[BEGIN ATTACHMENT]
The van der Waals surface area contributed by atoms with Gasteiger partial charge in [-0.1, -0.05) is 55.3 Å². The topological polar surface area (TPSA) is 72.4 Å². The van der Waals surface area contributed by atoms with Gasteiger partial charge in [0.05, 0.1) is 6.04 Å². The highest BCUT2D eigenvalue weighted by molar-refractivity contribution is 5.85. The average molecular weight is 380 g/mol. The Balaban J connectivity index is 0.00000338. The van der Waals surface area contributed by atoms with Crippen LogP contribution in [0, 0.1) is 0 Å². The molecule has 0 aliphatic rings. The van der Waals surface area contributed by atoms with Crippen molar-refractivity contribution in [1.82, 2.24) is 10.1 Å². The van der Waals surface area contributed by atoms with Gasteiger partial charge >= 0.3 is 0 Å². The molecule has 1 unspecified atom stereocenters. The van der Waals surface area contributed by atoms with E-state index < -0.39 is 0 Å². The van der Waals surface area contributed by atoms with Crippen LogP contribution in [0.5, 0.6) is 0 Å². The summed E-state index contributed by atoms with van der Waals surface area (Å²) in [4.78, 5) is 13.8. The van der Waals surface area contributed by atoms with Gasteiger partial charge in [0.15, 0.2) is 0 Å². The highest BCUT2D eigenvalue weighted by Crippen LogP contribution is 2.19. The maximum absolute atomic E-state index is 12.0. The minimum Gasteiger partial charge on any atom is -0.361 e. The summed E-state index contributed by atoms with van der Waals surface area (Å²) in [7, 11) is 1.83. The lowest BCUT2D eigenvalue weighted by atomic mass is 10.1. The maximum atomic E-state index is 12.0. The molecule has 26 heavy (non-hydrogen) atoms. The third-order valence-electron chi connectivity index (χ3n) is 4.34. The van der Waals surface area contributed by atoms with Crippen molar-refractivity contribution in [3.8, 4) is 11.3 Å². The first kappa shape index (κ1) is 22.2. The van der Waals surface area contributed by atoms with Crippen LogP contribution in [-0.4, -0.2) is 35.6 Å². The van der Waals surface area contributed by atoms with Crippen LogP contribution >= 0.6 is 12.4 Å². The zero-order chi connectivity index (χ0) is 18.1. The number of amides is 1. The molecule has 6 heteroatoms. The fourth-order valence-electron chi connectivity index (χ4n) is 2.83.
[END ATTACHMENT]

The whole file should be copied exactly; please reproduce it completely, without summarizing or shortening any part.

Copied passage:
The van der Waals surface area contributed by atoms with Gasteiger partial charge in [-0.1, -0.05) is 55.3 Å². The topological polar surface area (TPSA) is 72.4 Å². The van der Waals surface area contributed by atoms with Gasteiger partial charge in [0.05, 0.1) is 6.04 Å². The highest BCUT2D eigenvalue weighted by molar-refractivity contribution is 5.85. The average molecular weight is 380 g/mol. The Balaban J connectivity index is 0.00000338. The van der Waals surface area contributed by atoms with Crippen LogP contribution in [0, 0.1) is 0 Å². The molecule has 0 aliphatic rings. The van der Waals surface area contributed by atoms with Crippen molar-refractivity contribution in [1.82, 2.24) is 10.1 Å². The van der Waals surface area contributed by atoms with Gasteiger partial charge >= 0.3 is 0 Å². The molecule has 1 unspecified atom stereocenters. The van der Waals surface area contributed by atoms with E-state index < -0.39 is 0 Å². The van der Waals surface area contributed by atoms with Crippen LogP contribution in [0.5, 0.6) is 0 Å². The summed E-state index contributed by atoms with van der Waals surface area (Å²) in [4.78, 5) is 13.8. The van der Waals surface area contributed by atoms with Gasteiger partial charge in [0.15, 0.2) is 0 Å². The highest BCUT2D eigenvalue weighted by Crippen LogP contribution is 2.19. The maximum absolute atomic E-state index is 12.0. The minimum Gasteiger partial charge on any atom is -0.361 e. The summed E-state index contributed by atoms with van der Waals surface area (Å²) in [7, 11) is 1.83. The lowest BCUT2D eigenvalue weighted by atomic mass is 10.1. The maximum atomic E-state index is 12.0. The molecule has 26 heavy (non-hydrogen) atoms. The third-order valence-electron chi connectivity index (χ3n) is 4.34. The van der Waals surface area contributed by atoms with Crippen molar-refractivity contribution in [3.8, 4) is 11.3 Å². The first kappa shape index (κ1) is 22.2. The van der Waals surface area contributed by atoms with Crippen LogP contribution in [-0.4, -0.2) is 35.6 Å². The van der Waals surface area contributed by atoms with Crippen LogP contribution >= 0.6 is 12.4 Å². The zero-order chi connectivity index (χ0) is 18.1. The number of amides is 1. The molecule has 6 heteroatoms. The fourth-order valence-electron chi connectivity index (χ4n) is 2.83.